Month: March 2011

Bullet in the Brain

Bullet in the Brain is a short story written by Tobias Wolff and originally published in New Yorker magazine in the September 25, 1995 issue. At just under 2,000 words, it is really an amazing piece. But rather than blab on about it, I wanted to post links to the story for you, Dear Reader, to experience it yourself. Following are links to read, listen to, and watch the author read this great story.

  • Read (HTML version)
  • Read (PDF version)
  • Listen (read by T. Coraghessan Boyle, with a discussion beween Mr. Boyle and  the New Yorker’s fiction editor, Deborah Treisma.)
  • Watch (read by the Tobias Wolff at City Arts and Lectures)
Posted by Scott Alumbaugh in Fiction, 2 comments

Tolstoy on a Late Spring

“Spring was a long time unfolding. During the last weeks of Lent the weather was clear and frosty. In the daytime it thawed in the sun, but at night it went down to seven below; there was such a crust that carts could go over it where there was no road. There was still snow at Easter. Then suddenly, on Easter Monday, a warm wind began to blow, dark clouds gathered, and for three days and three nights warm, heavy rain poured down. On Thursday the wind dropped, and a think grey mist gathered, as if concealing the mysteries of the changes taking lace in nature. Under the mist waters flowed, ice blocks cracked and moved off, the muddy, foaming streams ran quicker, and on the eve of Krasnaya Gorga the mist scattered, the dark clouds broke up into fleecy white ones, the sky cleared, and real spring unfolded.

“In the morning the bright sun rose and quickly ate up the thin ice covering the water, and the warm air was all atremble, filled with the vapours of the reviving earth. The old grass and the sprouting needles of new grass greened, the buds on the guelder-rose, the currants and the sticky, spiritous birches swelled, and on the willow, all sprinkled with golden catkins, the flitting, newly-hatched bee buzzed. Invisible larks poured trills over the velvety green fields and the ice-covered stubble, the peewit wept over the hollows and marshes still filled with brown water; high up the cranes and geese flew with their spring honking. Cattle, patchy, moulted in all but a few places, lowed over the meadows, bow-legged lambs played around their bleating, shedding mothers, fleet-footed children ran over the drying paths covered with the prints of bare feet, the merry voices of women with their linen chattered by the pond, and from the yards came the knock of the peasants’ axes, repairing ploughs and harrows. The real spring had come.”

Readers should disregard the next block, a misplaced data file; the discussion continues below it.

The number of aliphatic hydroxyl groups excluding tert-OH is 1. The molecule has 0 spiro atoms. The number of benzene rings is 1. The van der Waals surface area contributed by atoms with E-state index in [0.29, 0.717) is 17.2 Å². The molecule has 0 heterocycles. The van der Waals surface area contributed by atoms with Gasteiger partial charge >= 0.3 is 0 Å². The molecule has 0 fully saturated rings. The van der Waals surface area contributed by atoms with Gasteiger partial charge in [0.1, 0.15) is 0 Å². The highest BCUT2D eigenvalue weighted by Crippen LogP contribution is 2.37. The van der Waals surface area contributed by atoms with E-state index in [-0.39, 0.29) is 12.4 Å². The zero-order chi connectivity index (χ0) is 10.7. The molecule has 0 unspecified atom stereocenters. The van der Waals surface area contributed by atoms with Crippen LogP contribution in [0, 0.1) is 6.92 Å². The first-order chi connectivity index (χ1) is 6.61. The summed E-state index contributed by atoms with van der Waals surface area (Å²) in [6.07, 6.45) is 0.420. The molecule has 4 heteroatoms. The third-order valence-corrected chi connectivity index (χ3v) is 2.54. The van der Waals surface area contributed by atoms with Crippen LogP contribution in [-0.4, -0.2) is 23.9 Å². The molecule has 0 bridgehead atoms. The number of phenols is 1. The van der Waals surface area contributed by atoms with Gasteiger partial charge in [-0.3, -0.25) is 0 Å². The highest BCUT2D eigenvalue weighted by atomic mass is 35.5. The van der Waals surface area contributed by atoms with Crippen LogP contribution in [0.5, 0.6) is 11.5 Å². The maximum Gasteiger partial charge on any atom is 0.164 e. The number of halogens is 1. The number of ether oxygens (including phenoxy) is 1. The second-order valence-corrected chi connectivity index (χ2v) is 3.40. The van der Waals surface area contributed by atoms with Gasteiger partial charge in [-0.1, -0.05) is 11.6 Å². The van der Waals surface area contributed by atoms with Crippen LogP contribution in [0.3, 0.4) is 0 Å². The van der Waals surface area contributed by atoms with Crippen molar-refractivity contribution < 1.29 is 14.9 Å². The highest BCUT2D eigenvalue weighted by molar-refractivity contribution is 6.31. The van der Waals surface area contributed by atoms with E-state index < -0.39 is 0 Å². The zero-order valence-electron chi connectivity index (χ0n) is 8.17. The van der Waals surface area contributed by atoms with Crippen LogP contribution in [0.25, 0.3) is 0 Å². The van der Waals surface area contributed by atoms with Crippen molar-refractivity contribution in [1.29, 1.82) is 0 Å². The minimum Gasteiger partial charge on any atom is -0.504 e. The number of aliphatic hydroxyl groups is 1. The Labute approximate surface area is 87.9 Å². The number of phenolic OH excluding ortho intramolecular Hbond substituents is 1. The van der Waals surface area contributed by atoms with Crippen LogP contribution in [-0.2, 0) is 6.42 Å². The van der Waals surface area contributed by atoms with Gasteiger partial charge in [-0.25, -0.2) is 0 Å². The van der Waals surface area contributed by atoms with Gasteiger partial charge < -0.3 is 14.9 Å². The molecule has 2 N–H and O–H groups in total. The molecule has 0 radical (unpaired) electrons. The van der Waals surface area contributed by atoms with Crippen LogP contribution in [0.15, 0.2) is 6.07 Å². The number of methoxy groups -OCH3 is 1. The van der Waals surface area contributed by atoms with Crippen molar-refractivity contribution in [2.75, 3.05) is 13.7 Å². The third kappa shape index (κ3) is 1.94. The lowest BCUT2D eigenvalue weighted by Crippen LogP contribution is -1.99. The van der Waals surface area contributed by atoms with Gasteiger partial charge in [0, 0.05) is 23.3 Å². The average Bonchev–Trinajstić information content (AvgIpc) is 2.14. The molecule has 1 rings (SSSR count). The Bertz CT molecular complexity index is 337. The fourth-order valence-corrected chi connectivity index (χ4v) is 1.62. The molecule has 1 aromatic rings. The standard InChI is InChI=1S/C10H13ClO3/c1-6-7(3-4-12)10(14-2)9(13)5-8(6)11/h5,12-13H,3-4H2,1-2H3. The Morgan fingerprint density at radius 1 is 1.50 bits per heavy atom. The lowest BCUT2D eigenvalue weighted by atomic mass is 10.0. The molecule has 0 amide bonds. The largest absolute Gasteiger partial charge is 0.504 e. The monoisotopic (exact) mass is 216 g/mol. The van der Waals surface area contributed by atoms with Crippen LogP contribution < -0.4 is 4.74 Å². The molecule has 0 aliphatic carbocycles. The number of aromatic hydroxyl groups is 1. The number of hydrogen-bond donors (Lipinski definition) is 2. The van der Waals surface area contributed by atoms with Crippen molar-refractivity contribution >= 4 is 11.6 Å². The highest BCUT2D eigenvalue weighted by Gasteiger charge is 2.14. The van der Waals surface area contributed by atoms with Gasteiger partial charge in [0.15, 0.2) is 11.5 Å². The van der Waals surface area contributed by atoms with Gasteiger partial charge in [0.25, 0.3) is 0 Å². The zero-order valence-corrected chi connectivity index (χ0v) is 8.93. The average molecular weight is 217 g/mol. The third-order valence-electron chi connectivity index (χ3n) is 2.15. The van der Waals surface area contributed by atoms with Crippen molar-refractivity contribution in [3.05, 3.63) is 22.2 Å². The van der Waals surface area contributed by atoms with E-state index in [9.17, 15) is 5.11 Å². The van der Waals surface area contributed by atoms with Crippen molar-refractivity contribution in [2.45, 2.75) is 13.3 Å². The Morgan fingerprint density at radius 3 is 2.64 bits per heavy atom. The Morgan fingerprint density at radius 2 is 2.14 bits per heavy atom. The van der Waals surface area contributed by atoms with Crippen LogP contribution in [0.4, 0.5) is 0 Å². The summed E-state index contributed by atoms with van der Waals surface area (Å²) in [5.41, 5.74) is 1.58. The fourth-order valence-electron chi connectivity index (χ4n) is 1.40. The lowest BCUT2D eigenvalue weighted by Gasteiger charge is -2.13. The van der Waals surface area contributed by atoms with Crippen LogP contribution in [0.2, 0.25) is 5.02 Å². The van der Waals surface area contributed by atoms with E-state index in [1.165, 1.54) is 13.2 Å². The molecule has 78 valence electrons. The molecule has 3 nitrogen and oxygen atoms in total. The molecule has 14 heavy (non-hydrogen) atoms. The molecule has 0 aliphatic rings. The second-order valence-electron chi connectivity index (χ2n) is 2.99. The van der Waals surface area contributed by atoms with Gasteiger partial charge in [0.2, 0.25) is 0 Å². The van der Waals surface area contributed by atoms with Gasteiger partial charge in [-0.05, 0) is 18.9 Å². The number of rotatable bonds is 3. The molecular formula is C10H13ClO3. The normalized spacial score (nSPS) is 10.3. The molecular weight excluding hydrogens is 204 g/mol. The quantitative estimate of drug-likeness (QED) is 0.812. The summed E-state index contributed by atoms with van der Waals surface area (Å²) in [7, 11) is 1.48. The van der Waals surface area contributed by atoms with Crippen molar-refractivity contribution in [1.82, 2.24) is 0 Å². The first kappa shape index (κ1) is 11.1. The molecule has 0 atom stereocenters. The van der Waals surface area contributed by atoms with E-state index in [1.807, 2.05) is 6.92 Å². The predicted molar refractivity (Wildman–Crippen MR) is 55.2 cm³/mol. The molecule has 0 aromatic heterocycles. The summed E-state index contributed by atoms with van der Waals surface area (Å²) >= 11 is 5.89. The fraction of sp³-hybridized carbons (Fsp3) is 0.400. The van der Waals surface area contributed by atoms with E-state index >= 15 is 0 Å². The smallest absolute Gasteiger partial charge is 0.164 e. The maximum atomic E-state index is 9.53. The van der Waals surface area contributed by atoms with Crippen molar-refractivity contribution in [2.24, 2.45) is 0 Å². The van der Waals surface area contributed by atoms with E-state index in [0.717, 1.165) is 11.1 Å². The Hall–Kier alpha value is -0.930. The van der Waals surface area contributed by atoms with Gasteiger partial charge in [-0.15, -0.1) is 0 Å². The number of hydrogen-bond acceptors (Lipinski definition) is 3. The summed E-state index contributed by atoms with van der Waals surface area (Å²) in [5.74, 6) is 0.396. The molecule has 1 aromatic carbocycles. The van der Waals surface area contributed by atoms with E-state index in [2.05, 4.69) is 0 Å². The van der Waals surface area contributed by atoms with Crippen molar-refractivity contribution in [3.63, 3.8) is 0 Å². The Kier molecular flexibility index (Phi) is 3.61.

Anna Karenina, Part 2, Chapter XII
(Pevear and Volokhonsky trans.)
[Paragraph break added]

Just thinking, on this wet, story, early spring day – one of many wet, stormy days lately – that is will be nice when the California spring finally gets here.

And, for the curious, in Russian popular tradition Krasna Gorka is the Tuesday following St. Thomas’s Sunday (the first Sunday after Easter). It is a day to commemorate the dead.

 

Posted by Scott Alumbaugh in Fiction, 0 comments

Fiction is Dead

Well, maybe not dead.  But according to Buce, picking up from Tyler at Marginal Revolution, it’s on the skids. That is, they both seem to feel that the quality of fiction is declining while the quality of non-fiction is ascending.  I’m not sure I agree with that. Part of me thinks it’s like saying rock used to be better than it is now. It may be, in an absolute sense. But I suspect that the real reason why I think 1972 was a banner year for albums (Barnstorm, Eat a Peach, Harvest, to name a few) has a lot more to do with where I was at that time than where music was.

At the the same time, there’s this incredible story I read yesterday about how Amanda Hawking, a 26-year old writer from Minnesota with nine self-published books (8 novels and 1 novella), has sold over 900,000 e-books in less than a year. Apparently, the subjects are Teen-oriented Twilight vampire romance variety. And to read some of the negative reviews, her writings do seem to lack things like originality, plot, character development, and grammar. Those seem like pretty basic elements of good fiction, and I’d like to think that’s something most people could generally agree on. But maybe that’s not true anymore. After all, how much music released now has pedal steel guitar?

Still, I’m wondering: The quality of fiction may be on the skids, but thanks to new media distribution, more of that crappy fiction can get out more cheaply and easily to more people, making it cheaper to buy and earning some writers more money than any publishing house could offer them. Is that good or bad news? I’d like to think that new media has given Ms. Hawking a chance she wouldn’t have had otherwise, that she sold what she could to whom she could, and that both parties, or all 900,000 anyway, are happy. I don’t see anything bad about that, so long as I don’t have to read her books.

Posted by Scott Alumbaugh in General, 1 comment